Precidian CEO Daniel McCabe, who is not related to McCabe at Ropes & Gray, told sister product Fund Intelligence last month that he expected converted open-end funds to comprise a significant portion of ActiveShares products.

Before any potential conversion could be executed, however, a fund board would need to review how it would affect shareholders.

“The board would want to understand how the expenses … in the ETF chassis are going to vary from the expenses in the traditional open-end fund form,” says Ropes & Gray’s McCabe, who co-authored a paper in May about the process of converting an open-end fund into an ETF.

Directors should ask how the costs of the conversion would affect shareholders, as well as whether the adviser has a distribution plan, as the products don’t carry the 12(b)-1 fees distribution platforms typically earn, to ensure the fund could maintain inflows in its ETF form.

“It’s hard to imagine that it would be in the best interests of shareholders of a traditional open-end fund that’s been selling just fine to turn into an ETF and then wither,” McCabe adds.

The ETF director says her board is educating itself about non-transparent ETFs while taking a wait-and-see approach. That’s a view many in the industry have taken, in part, because it’s such a new product and they want to see how well ActiveShares products catch on with investors before committing their own complexes’ resources to them.

Eaton Vance, which is also seeking approval for a non-transparent ETF product called Clearhedge, has struggled for three years to garner interest in its NextShares exchanged-traded managed funds, which were intended to offer investors a nontransparent, actively managed exchange-traded product.

Eaton Vance CEO said last year the company planned to cut budgeting to the product to $6m a year from $8m.

Some see that as a cautionary tale. The hype surrounding ActiveShares echoes the excitement that accompanied NextShares, says one independent director who oversees both mutual funds and ETFs.

“There was all this hustle to jump in line and sign on with Eaton Vance, and … it never went anywhere,” he says. “Now Precidian’s out there, with a newer, better mousetrap.”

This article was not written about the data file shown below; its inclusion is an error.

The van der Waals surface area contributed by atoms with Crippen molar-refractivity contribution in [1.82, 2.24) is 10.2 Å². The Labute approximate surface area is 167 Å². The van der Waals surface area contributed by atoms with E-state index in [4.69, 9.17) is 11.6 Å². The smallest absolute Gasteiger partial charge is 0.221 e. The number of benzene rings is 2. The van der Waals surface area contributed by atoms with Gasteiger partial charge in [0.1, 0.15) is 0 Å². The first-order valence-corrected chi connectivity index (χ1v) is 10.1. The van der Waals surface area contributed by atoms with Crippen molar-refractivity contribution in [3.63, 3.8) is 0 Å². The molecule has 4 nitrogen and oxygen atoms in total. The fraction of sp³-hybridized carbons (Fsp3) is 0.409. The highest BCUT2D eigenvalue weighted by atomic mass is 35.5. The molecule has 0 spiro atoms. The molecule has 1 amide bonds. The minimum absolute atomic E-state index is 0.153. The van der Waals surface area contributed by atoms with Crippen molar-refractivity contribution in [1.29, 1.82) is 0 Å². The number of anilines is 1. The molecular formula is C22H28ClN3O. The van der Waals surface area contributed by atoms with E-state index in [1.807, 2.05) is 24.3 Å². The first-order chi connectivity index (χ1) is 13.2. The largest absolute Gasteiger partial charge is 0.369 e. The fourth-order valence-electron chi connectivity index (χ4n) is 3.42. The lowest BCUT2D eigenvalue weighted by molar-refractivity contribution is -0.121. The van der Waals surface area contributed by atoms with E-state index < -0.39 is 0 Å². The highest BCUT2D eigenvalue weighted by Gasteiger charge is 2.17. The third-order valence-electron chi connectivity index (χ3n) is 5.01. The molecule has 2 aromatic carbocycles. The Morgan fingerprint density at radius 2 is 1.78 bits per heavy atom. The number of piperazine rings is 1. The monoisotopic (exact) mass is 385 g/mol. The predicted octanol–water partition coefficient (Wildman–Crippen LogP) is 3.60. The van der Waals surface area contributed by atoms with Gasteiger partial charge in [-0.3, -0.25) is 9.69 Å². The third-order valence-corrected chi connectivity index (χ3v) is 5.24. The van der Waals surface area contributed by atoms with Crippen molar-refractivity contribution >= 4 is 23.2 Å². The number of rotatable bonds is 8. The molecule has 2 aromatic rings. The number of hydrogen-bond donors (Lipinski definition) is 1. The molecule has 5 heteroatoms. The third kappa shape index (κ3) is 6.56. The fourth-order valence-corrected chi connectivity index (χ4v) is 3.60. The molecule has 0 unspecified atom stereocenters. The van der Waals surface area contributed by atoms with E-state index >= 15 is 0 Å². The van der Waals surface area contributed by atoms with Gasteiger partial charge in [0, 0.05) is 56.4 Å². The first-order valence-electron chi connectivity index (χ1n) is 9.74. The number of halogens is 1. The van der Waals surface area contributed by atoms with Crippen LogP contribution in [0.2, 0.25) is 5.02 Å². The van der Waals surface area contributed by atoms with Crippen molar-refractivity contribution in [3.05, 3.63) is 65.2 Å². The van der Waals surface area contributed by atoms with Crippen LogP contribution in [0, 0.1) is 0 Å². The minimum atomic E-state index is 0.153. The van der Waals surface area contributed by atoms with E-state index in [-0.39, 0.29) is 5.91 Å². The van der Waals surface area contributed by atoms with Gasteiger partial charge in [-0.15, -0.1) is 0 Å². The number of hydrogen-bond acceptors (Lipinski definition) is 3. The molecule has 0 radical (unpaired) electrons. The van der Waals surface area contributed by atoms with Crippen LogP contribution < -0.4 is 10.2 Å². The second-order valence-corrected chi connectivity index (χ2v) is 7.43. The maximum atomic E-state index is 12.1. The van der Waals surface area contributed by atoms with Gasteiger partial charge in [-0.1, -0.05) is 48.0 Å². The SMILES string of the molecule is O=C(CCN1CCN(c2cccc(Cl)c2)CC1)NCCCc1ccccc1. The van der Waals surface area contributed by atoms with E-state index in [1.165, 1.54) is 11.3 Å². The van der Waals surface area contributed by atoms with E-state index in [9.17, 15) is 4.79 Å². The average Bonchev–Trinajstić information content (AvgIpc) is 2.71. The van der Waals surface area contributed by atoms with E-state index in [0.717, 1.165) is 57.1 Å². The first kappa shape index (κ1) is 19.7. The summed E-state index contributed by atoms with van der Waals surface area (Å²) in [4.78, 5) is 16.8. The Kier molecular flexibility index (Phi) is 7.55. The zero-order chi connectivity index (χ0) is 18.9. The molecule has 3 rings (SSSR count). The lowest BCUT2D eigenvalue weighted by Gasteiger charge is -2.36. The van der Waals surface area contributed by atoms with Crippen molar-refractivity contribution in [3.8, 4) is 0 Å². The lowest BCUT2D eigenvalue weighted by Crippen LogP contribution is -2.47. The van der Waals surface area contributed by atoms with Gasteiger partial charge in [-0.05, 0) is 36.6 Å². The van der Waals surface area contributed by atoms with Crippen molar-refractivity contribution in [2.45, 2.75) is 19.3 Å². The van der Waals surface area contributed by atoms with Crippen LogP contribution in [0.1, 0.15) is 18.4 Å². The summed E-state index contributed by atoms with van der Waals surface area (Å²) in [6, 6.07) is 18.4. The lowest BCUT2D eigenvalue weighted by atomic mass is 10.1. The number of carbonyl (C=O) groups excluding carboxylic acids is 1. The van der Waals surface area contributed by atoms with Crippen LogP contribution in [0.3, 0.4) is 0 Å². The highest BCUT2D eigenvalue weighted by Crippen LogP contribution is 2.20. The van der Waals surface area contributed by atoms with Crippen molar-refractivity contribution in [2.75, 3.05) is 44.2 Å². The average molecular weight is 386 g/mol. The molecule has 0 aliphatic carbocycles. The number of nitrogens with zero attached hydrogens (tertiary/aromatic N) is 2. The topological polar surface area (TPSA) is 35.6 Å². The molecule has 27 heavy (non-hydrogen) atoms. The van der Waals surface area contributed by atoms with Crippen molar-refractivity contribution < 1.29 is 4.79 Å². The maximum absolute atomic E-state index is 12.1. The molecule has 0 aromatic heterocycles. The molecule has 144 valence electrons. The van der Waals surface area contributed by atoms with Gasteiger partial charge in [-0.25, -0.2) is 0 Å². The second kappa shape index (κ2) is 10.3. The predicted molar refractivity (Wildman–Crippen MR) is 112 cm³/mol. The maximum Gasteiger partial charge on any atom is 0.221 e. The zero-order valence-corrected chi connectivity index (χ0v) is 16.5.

He adds that he believes the ActiveShares model shows promise, but he would expect his board’s adviser to watch how initial non-transparent ETFs fare before taking the plunge.

“Until there’s a product, until there’s an appetite, until the bugs are worked out, is there a need to rush into that space? That’s a question for the distributor and the adviser,” the director says. “If they want to go that path, we’ll be here to ask questions and provide our oversight responsibilities and look after the interests of shareholders.”

One former fund director says he is aware of directors who have disagreed with their advisers over how to proceed on non-transparent ETFs, with board members wanting to move slowly while advisers were eager to push forward.

“Our board is asking management, what are they doing? Have they aligned themselves with any current providers?” says the independent director who oversees both open-end funds and ETFs.

So far, he says, his fund complex is waiting to see what will happen when the first nontransparent ETFs reach the market.

“It’s a curiosity more than anything else, right now,” he says.

Still, some are plunging ahead. Mario Gabelli’s Gamco, a $37.3bn Rye, New York-based asset manager, plans to launch 11 non-transparent ETFs in the ActiveShares structure.

The firm recently shuttered its NextShares offerings, converting two of the exchange-traded managed funds to mutual funds amid slow asset uptake. Now, the firm is focused on building out an ActiveShares lineup made of strategies it converted, not cloned, from existing mutual funds, Gabelli previously told Fund Intelligence.